Agricultural Economics Department

 

Date of this Version

May 2001

Comments

Published in Cornhusker Economics. May 16, 2001. Produced by the Cooperative Extension, Institute of Agriculture and Natural Resources, Department of Agricultural Economics, University of Nebraska - Lincoln.

Abstract

It is frequently questioned how farmland as an investment can maintain its value while seemingly generating such low returns per dollar invested. Often a parallel is drawn between investing in farmland vs. a relatively riskless but higher return investment such as U.S. Treasury notes. Risky investments are expected to require a risk premium (higher returns) compared to a less risky investment. Yet it often appears that farmland returns are less than the return from relatively risk free opportunities. Further, farmland and other real estate investments are generally considered less liquid compared to other investments.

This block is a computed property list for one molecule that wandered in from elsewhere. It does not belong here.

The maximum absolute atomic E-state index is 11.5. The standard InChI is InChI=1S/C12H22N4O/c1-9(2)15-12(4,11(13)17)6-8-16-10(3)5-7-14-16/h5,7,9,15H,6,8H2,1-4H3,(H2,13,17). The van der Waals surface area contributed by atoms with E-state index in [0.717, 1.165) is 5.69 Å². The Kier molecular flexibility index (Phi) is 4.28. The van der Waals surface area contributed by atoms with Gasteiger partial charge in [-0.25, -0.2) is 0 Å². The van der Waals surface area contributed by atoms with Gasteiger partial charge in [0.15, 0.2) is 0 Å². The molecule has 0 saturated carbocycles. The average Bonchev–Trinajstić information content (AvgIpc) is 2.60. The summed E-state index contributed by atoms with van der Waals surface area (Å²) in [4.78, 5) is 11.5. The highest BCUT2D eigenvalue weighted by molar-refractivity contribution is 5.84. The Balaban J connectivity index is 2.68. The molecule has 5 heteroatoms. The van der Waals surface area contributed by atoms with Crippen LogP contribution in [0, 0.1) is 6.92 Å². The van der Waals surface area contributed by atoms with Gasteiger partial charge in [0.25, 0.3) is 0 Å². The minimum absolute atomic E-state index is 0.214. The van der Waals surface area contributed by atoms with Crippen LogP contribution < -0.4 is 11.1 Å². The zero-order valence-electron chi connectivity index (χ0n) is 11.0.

The investment market is complex. However, there are three aspects which help our understanding of the worth of an investment. These are 1) the pattern of returns from an investment, whether in the form of annual returns (dividends), capital appreciation or both, 2) income tax effects, and 3) risk. These are discussed in turn.

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